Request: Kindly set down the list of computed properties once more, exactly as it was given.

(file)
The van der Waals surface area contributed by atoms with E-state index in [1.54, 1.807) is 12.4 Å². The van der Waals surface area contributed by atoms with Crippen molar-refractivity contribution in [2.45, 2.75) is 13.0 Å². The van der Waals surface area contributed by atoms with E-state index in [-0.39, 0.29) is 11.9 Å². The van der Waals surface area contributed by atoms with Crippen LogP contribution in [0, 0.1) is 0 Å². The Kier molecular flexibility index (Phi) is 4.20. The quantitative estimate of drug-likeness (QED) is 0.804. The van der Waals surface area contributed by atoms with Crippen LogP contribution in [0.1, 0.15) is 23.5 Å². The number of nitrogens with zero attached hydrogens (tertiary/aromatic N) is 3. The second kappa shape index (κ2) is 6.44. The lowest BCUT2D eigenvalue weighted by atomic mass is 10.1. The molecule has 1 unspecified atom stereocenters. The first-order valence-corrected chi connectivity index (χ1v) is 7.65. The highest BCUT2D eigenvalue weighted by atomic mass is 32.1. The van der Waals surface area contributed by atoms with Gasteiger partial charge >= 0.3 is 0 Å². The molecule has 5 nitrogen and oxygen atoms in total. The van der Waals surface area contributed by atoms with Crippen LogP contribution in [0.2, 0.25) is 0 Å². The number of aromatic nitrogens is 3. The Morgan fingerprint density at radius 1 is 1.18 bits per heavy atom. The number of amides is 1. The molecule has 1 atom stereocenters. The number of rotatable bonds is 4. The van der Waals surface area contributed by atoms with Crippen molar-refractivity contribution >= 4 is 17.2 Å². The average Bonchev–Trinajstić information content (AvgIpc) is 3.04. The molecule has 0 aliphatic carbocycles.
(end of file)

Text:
The van der Waals surface area contributed by atoms with E-state index in [1.54, 1.807) is 12.4 Å². The van der Waals surface area contributed by atoms with Crippen molar-refractivity contribution in [2.45, 2.75) is 13.0 Å². The van der Waals surface area contributed by atoms with E-state index in [-0.39, 0.29) is 11.9 Å². The van der Waals surface area contributed by atoms with Crippen LogP contribution in [0, 0.1) is 0 Å². The Kier molecular flexibility index (Phi) is 4.20. The quantitative estimate of drug-likeness (QED) is 0.804. The van der Waals surface area contributed by atoms with Crippen LogP contribution in [0.1, 0.15) is 23.5 Å². The number of nitrogens with zero attached hydrogens (tertiary/aromatic N) is 3. The second kappa shape index (κ2) is 6.44. The lowest BCUT2D eigenvalue weighted by atomic mass is 10.1. The molecule has 1 unspecified atom stereocenters. The first-order valence-corrected chi connectivity index (χ1v) is 7.65. The highest BCUT2D eigenvalue weighted by atomic mass is 32.1. The van der Waals surface area contributed by atoms with Gasteiger partial charge >= 0.3 is 0 Å². The molecule has 5 nitrogen and oxygen atoms in total. The van der Waals surface area contributed by atoms with Crippen LogP contribution in [0.2, 0.25) is 0 Å². The number of aromatic nitrogens is 3. The Morgan fingerprint density at radius 1 is 1.18 bits per heavy atom. The number of amides is 1. The molecule has 1 atom stereocenters. The number of rotatable bonds is 4. The van der Waals surface area contributed by atoms with Crippen molar-refractivity contribution >= 4 is 17.2 Å². The average Bonchev–Trinajstić information content (AvgIpc) is 3.04. The molecule has 0 aliphatic carbocycles.